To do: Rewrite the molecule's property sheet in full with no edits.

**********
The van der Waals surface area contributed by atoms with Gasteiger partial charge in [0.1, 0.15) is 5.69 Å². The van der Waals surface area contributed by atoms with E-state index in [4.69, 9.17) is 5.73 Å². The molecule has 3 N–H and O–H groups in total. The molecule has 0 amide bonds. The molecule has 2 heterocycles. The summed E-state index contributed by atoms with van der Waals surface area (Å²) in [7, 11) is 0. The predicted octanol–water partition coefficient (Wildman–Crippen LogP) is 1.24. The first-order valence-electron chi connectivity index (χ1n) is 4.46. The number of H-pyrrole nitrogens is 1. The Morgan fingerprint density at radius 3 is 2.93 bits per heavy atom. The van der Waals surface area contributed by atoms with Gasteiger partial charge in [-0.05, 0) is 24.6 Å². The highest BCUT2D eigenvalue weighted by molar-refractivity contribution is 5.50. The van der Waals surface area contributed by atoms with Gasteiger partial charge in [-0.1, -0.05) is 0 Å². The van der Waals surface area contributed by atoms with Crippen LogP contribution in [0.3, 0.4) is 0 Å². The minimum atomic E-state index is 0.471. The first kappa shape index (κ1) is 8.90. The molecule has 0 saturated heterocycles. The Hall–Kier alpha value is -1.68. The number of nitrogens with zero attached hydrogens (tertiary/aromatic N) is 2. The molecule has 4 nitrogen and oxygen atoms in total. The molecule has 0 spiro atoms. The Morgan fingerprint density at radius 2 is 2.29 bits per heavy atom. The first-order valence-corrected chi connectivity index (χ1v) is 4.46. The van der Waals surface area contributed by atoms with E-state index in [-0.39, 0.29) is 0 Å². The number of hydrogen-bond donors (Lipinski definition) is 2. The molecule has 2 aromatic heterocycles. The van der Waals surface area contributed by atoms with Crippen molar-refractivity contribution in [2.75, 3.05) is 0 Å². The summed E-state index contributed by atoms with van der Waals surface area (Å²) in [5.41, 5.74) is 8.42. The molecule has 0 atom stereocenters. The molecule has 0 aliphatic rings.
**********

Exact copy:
The van der Waals surface area contributed by atoms with Gasteiger partial charge in [0.1, 0.15) is 5.69 Å². The van der Waals surface area contributed by atoms with E-state index in [4.69, 9.17) is 5.73 Å². The molecule has 3 N–H and O–H groups in total. The molecule has 0 amide bonds. The molecule has 2 heterocycles. The summed E-state index contributed by atoms with van der Waals surface area (Å²) in [7, 11) is 0. The predicted octanol–water partition coefficient (Wildman–Crippen LogP) is 1.24. The first-order valence-electron chi connectivity index (χ1n) is 4.46. The number of H-pyrrole nitrogens is 1. The Morgan fingerprint density at radius 3 is 2.93 bits per heavy atom. The van der Waals surface area contributed by atoms with Gasteiger partial charge in [-0.05, 0) is 24.6 Å². The highest BCUT2D eigenvalue weighted by molar-refractivity contribution is 5.50. The van der Waals surface area contributed by atoms with Gasteiger partial charge in [-0.1, -0.05) is 0 Å². The van der Waals surface area contributed by atoms with Crippen LogP contribution in [0.3, 0.4) is 0 Å². The minimum atomic E-state index is 0.471. The first kappa shape index (κ1) is 8.90. The molecule has 0 saturated heterocycles. The Hall–Kier alpha value is -1.68. The number of nitrogens with zero attached hydrogens (tertiary/aromatic N) is 2. The molecule has 4 nitrogen and oxygen atoms in total. The molecule has 0 spiro atoms. The Morgan fingerprint density at radius 2 is 2.29 bits per heavy atom. The first-order valence-corrected chi connectivity index (χ1v) is 4.46. The van der Waals surface area contributed by atoms with E-state index in [-0.39, 0.29) is 0 Å². The number of hydrogen-bond donors (Lipinski definition) is 2. The molecule has 2 aromatic heterocycles. The van der Waals surface area contributed by atoms with Crippen molar-refractivity contribution in [2.75, 3.05) is 0 Å². The summed E-state index contributed by atoms with van der Waals surface area (Å²) in [5.41, 5.74) is 8.42. The molecule has 0 atom stereocenters. The molecule has 0 aliphatic rings.